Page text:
The film makes reference to the catalyst that started the story in the comic. In the scene where Tom confronts his son about using excessive force against a bully, Jack retorts, "If I rob Mulligan's pharmacy, are you going to ground me if I don't give you a piece of the action?" In the comic, Richie's older brother Steve was murdered for "mouthin' off" after he robbed a liquor store and a local crime boss sent word that he wanted his cut.
The film's title plays on multiple levels of meaning. Film critic Roger Ebert stated that Cronenberg refers to 3 possibilities:
"...(1) a suspect with a long history of violence; (2) the historical use of violence as a means of settling disputes, and (3) the innate violence of Darwinian evolution, in which better-adapted organisms replace those less able to cope. 'I am a complete Darwinian,' says Cronenberg, whose new film is in many ways about the survival of the fittest—at all costs."
A History of Violence premiered at the Cannes Film Festival in May 2005, and was released in the United States on September 30 following a successful limited release on September 23, 2005. The film was released on DVD and VHS formats on March 14, 2006, and was reported as being the very last major Hollywood film to be released on VHS.
The film started with a limited release in 14 theaters and grossed $515,992 at the box office, averaging $36,856 per theater. A week later, it went on a wide release in 1,340 theaters and grossed $8,103,077 in its opening weekend. During its entire theatrical run, the film grossed $31,504,633 in the United States and $60,334,064 worldwide.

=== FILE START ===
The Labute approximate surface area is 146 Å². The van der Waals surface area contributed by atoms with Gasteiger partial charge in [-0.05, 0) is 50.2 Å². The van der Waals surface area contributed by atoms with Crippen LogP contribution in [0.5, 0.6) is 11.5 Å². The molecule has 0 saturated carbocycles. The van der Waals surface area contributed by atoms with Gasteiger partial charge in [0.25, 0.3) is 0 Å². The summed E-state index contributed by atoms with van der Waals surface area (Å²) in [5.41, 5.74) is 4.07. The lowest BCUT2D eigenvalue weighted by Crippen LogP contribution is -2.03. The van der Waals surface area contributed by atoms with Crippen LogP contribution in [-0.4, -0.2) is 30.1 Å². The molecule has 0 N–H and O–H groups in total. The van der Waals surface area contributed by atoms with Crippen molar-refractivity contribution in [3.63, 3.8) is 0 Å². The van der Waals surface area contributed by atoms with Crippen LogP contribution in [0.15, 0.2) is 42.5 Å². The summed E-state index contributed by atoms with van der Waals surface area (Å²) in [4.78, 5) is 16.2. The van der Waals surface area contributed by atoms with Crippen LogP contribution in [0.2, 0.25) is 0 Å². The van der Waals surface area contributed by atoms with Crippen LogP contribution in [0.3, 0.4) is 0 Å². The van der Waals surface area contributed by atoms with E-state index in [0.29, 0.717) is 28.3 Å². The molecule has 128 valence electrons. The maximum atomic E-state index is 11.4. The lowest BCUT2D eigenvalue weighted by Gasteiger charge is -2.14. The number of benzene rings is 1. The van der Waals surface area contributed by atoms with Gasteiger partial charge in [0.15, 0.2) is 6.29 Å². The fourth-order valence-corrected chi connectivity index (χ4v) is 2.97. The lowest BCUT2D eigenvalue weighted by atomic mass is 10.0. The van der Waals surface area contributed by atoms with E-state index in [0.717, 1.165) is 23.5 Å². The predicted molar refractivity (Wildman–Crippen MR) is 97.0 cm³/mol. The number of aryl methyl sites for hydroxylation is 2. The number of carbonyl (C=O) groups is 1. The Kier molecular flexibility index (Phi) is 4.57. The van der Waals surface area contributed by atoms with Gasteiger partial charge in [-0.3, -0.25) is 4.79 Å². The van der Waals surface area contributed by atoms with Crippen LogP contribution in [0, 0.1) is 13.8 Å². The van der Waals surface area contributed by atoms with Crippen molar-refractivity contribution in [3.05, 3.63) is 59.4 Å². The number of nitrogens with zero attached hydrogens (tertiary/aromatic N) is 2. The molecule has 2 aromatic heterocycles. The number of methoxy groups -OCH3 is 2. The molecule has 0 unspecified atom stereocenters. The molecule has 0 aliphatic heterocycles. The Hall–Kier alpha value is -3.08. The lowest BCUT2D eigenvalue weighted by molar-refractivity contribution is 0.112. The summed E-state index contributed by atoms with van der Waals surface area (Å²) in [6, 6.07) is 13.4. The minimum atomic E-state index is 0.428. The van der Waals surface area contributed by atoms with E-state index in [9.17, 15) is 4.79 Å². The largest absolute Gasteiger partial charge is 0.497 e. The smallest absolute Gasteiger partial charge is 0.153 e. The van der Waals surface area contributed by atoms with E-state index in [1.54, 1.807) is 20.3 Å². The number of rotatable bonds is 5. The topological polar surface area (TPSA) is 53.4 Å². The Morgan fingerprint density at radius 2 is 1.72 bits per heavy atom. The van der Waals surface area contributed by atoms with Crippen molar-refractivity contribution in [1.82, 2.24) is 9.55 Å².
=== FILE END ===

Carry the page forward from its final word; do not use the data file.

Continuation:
The film received widespread acclaim from critics. The review aggregator Rotten Tomatoes claims 87% of critics have given the film positive reviews (based on 207 reviews). On Metacritic, the film had an average score of 81 out of 100, based on 37 reviews. It was ranked the best film of 2005 in the Village Voice Film Poll. Empire named the film the 448th greatest film of all-time. The French film magazine Cahiers du cinéma ranked the film as 5th place in its list of best films of the decade 2000-2009.
Rolling Stone critic Peter Travers gave the film four stars, highlighting its "explosive power and subversive wit", and lauded David Cronenberg as a "world-class director, at the top of his startlingly creative form". Entertainment Weekly reviewer Lisa Schwarzbaum gave the film an A, concluding that "David Cronenberg's brilliant movie" was "without a doubt one of the very best of the year". Manohla Dargis of The New York Times called the film a "mindblower", and noted Mr. Cronenberg's "refusal to let us indulge in movie violence without paying a price". Roger Ebert also gave the film a very positive review, observing that "A History of Violence seems deceptively straightforward, coming from a director with Cronenberg's quirky complexity. But think again. This is not a movie about plot, but about character." He gave it 3 and a half stars (out of 4).
In his list of best films of the decade, Peter Travers named this #4, praising director David Cronenberg:
"Is Canadian director David Cronenberg the most unsung maverick artist in movies? Bet on it… Cronenberg knows violence is wired into our DNA. His film showed how we secretly crave what we publicly condemn. This is potent poison for a thriller, and unadulterated, unforgettable Cronenberg."
Awards and honors
The soundtrack to A History of Violence was released on October 11, 2005.
|10.||"The staircase"||Howard Shore||2:44|
|11.||"The Road"||Howard Shore||3:06|
|12.||"Nice Gate"||Howard Shore||3:15|
|13.||"The Return"||Howard Shore||4:39|